While China or Pakistan trying to get a foothold in Maldives is a matter of "temporary concern", instances of Indian investments getting into trouble in neighbouring countries need not be seen as a case of "someone flexing muscle against you", said external affairs minister Salman Khurshid.
The decision to terminate GMR's contract with Male airport had snowballed into a major controversy between India and Maldives, with New Delhi telling the island nation to "protect its interests" and follow "due process of law". India was also peeved about the business issue turning into fodder for the competitive domestic politics there.
"Temporary concerns, passing concerns, of course to view and check our own efforts to ensure that, as you do it in the marketplace and the marketplace when a new shop opens, you do take a look and see whether it is attracting some of your old customers or whether you need to do something to reinforce your hold and your bond with your customers," Khurshid told HT.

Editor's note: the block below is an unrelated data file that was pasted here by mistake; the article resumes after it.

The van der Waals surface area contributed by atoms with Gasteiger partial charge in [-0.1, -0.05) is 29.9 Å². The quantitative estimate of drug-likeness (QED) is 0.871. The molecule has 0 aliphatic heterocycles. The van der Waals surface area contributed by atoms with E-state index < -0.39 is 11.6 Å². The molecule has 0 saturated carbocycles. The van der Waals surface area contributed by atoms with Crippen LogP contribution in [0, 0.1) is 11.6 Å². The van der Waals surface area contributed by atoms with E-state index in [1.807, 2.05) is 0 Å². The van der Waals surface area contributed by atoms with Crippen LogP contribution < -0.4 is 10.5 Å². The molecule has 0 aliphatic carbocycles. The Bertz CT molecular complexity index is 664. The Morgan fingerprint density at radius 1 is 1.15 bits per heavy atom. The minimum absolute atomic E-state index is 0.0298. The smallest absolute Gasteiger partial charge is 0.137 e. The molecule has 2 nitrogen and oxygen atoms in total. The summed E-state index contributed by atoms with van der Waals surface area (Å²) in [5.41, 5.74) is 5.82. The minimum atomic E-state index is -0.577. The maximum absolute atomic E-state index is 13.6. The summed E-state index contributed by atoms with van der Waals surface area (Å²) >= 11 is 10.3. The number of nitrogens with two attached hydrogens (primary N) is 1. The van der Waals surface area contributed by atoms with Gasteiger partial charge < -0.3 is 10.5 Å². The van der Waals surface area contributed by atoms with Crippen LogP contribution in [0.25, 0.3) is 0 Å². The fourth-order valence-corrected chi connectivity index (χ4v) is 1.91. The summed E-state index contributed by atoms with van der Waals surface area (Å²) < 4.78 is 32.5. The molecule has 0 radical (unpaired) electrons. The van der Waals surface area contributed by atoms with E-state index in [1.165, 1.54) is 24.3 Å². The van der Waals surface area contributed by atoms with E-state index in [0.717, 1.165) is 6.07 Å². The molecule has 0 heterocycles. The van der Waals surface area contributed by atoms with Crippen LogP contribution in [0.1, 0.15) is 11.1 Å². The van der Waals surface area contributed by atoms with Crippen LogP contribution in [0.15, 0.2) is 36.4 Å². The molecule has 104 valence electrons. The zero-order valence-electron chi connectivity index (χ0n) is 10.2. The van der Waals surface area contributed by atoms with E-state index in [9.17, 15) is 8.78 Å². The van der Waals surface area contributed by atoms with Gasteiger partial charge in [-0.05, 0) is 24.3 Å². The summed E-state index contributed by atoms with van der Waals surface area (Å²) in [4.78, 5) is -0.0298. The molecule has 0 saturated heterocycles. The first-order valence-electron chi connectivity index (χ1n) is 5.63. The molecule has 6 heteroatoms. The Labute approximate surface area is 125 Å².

He was answering a question on whether China and Pakistan gaining a foothold in Maldives was a matter of temporary tension between India and its neighbours. "Why shouldn't neighbouring countries take an interest? We do not hold a monopoly over any country… We should have the confidence to know that — ultimately — our ties will be stronger than that of anybody else," the minister added.
He said that the GMR issue, or a similar instance in Myanmar last year, was no indication of an emerging pattern of Indian investments getting into trouble in countries with an unfavourable political environment. "You just have to take these things in your stride and deal with them as they come. This should not be seen as an issue of someone flexing muscle against you. That would lead to a confrontation," Khurshid said.
GMR's airport contract was the biggest instance of foreign direct investment in the history of Maldives.